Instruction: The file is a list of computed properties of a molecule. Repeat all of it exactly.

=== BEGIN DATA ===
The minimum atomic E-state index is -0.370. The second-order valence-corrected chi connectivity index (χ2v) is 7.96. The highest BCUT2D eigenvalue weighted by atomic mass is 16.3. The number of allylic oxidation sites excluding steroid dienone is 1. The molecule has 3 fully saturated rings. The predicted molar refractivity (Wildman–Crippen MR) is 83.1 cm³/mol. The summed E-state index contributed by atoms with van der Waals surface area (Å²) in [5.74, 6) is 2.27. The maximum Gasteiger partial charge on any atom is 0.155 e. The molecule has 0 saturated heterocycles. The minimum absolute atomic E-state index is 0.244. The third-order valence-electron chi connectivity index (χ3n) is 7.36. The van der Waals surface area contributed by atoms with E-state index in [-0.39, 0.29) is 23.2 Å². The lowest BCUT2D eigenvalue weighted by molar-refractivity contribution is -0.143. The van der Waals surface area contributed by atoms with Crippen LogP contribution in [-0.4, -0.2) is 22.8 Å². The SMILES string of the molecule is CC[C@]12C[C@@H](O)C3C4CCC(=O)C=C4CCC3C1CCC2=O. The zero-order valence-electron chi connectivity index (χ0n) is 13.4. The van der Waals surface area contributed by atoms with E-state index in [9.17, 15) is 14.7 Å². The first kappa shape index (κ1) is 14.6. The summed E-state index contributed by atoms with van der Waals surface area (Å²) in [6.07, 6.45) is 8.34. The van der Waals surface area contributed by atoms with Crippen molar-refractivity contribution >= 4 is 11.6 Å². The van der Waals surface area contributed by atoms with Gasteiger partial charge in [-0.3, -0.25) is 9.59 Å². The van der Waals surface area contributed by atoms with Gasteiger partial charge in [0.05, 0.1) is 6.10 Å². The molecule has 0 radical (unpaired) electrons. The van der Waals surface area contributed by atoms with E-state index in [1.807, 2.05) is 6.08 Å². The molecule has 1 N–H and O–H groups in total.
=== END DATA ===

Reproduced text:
The minimum atomic E-state index is -0.370. The second-order valence-corrected chi connectivity index (χ2v) is 7.96. The highest BCUT2D eigenvalue weighted by atomic mass is 16.3. The number of allylic oxidation sites excluding steroid dienone is 1. The molecule has 3 fully saturated rings. The predicted molar refractivity (Wildman–Crippen MR) is 83.1 cm³/mol. The summed E-state index contributed by atoms with van der Waals surface area (Å²) in [5.74, 6) is 2.27. The maximum Gasteiger partial charge on any atom is 0.155 e. The molecule has 0 saturated heterocycles. The minimum absolute atomic E-state index is 0.244. The third-order valence-electron chi connectivity index (χ3n) is 7.36. The van der Waals surface area contributed by atoms with E-state index in [-0.39, 0.29) is 23.2 Å². The lowest BCUT2D eigenvalue weighted by molar-refractivity contribution is -0.143. The van der Waals surface area contributed by atoms with Crippen LogP contribution in [-0.4, -0.2) is 22.8 Å². The SMILES string of the molecule is CC[C@]12C[C@@H](O)C3C4CCC(=O)C=C4CCC3C1CCC2=O. The zero-order valence-electron chi connectivity index (χ0n) is 13.4. The van der Waals surface area contributed by atoms with E-state index in [9.17, 15) is 14.7 Å². The first kappa shape index (κ1) is 14.6. The summed E-state index contributed by atoms with van der Waals surface area (Å²) in [6.07, 6.45) is 8.34. The van der Waals surface area contributed by atoms with Crippen molar-refractivity contribution >= 4 is 11.6 Å². The van der Waals surface area contributed by atoms with Gasteiger partial charge in [-0.3, -0.25) is 9.59 Å². The van der Waals surface area contributed by atoms with Gasteiger partial charge in [0.05, 0.1) is 6.10 Å². The molecule has 0 radical (unpaired) electrons. The van der Waals surface area contributed by atoms with E-state index in [1.807, 2.05) is 6.08 Å². The molecule has 1 N–H and O–H groups in total.